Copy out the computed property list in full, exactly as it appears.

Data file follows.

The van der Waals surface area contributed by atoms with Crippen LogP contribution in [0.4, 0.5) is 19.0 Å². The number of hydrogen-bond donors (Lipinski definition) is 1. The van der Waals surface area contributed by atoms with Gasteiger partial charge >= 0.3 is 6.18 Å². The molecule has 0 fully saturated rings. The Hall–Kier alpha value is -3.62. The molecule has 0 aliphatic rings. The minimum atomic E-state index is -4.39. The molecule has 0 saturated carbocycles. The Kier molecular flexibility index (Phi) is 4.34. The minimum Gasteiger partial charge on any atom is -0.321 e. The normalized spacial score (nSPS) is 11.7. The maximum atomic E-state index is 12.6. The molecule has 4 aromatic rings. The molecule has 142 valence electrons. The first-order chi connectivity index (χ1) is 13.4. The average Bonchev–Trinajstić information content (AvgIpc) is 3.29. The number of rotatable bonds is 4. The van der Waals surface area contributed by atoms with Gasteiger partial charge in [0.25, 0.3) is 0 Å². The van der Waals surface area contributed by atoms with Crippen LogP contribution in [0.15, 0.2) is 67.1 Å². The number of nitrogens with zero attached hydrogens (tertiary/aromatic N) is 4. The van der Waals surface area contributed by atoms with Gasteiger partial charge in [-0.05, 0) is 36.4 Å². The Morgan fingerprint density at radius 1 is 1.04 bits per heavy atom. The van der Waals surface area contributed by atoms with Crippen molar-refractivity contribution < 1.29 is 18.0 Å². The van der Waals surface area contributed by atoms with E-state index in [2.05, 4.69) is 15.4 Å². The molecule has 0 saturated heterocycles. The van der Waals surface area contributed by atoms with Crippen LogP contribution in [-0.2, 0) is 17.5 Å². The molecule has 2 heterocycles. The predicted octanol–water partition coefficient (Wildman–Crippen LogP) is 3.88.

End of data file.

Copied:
The van der Waals surface area contributed by atoms with Crippen LogP contribution in [0.4, 0.5) is 19.0 Å². The number of hydrogen-bond donors (Lipinski definition) is 1. The van der Waals surface area contributed by atoms with Gasteiger partial charge >= 0.3 is 6.18 Å². The molecule has 0 fully saturated rings. The Hall–Kier alpha value is -3.62. The molecule has 0 aliphatic rings. The minimum atomic E-state index is -4.39. The molecule has 0 saturated carbocycles. The Kier molecular flexibility index (Phi) is 4.34. The minimum Gasteiger partial charge on any atom is -0.321 e. The normalized spacial score (nSPS) is 11.7. The maximum atomic E-state index is 12.6. The molecule has 4 aromatic rings. The molecule has 142 valence electrons. The first-order chi connectivity index (χ1) is 13.4. The average Bonchev–Trinajstić information content (AvgIpc) is 3.29. The number of rotatable bonds is 4. The van der Waals surface area contributed by atoms with Gasteiger partial charge in [0.25, 0.3) is 0 Å². The van der Waals surface area contributed by atoms with Crippen LogP contribution in [0.15, 0.2) is 67.1 Å². The number of nitrogens with zero attached hydrogens (tertiary/aromatic N) is 4. The van der Waals surface area contributed by atoms with Gasteiger partial charge in [-0.05, 0) is 36.4 Å². The Morgan fingerprint density at radius 1 is 1.04 bits per heavy atom. The van der Waals surface area contributed by atoms with Crippen molar-refractivity contribution < 1.29 is 18.0 Å². The van der Waals surface area contributed by atoms with E-state index in [2.05, 4.69) is 15.4 Å². The molecule has 0 saturated heterocycles. The van der Waals surface area contributed by atoms with Crippen LogP contribution in [-0.2, 0) is 17.5 Å². The molecule has 2 heterocycles. The predicted octanol–water partition coefficient (Wildman–Crippen LogP) is 3.88.